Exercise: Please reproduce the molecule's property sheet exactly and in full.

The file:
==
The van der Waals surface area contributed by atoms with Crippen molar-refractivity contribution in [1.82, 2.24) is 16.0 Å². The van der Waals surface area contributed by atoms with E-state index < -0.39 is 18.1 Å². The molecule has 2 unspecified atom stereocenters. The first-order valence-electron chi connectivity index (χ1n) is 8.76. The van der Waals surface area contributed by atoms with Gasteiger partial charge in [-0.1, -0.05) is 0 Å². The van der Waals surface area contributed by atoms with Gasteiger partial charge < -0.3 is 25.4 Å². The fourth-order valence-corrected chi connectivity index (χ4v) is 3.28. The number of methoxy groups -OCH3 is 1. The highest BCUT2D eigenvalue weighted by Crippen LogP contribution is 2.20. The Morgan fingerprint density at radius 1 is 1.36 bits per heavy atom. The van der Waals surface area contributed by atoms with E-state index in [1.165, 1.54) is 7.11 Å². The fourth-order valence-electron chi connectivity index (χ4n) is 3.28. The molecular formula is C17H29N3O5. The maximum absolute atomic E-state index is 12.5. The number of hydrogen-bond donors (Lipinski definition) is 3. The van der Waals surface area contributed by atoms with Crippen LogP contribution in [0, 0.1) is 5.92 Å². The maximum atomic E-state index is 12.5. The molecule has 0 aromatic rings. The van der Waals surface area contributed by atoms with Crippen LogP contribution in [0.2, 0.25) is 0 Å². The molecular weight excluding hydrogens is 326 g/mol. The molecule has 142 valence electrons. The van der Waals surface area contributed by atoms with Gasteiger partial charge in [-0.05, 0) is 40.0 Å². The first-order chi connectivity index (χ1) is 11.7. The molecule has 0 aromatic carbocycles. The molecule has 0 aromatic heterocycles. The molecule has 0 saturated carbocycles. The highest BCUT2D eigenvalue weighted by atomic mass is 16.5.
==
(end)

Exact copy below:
The van der Waals surface area contributed by atoms with Crippen molar-refractivity contribution in [1.82, 2.24) is 16.0 Å². The van der Waals surface area contributed by atoms with E-state index < -0.39 is 18.1 Å². The molecule has 2 unspecified atom stereocenters. The first-order valence-electron chi connectivity index (χ1n) is 8.76. The van der Waals surface area contributed by atoms with Gasteiger partial charge in [-0.1, -0.05) is 0 Å². The van der Waals surface area contributed by atoms with Gasteiger partial charge < -0.3 is 25.4 Å². The fourth-order valence-corrected chi connectivity index (χ4v) is 3.28. The number of methoxy groups -OCH3 is 1. The highest BCUT2D eigenvalue weighted by Crippen LogP contribution is 2.20. The Morgan fingerprint density at radius 1 is 1.36 bits per heavy atom. The van der Waals surface area contributed by atoms with E-state index in [1.165, 1.54) is 7.11 Å². The fourth-order valence-electron chi connectivity index (χ4n) is 3.28. The molecular formula is C17H29N3O5. The maximum absolute atomic E-state index is 12.5. The number of hydrogen-bond donors (Lipinski definition) is 3. The van der Waals surface area contributed by atoms with Crippen LogP contribution in [0, 0.1) is 5.92 Å². The maximum atomic E-state index is 12.5. The molecule has 0 aromatic rings. The van der Waals surface area contributed by atoms with Crippen LogP contribution in [0.2, 0.25) is 0 Å². The molecular weight excluding hydrogens is 326 g/mol. The molecule has 142 valence electrons. The van der Waals surface area contributed by atoms with Gasteiger partial charge in [-0.05, 0) is 40.0 Å². The first-order chi connectivity index (χ1) is 11.7. The molecule has 0 aromatic carbocycles. The molecule has 0 aromatic heterocycles. The molecule has 0 saturated carbocycles. The highest BCUT2D eigenvalue weighted by atomic mass is 16.5.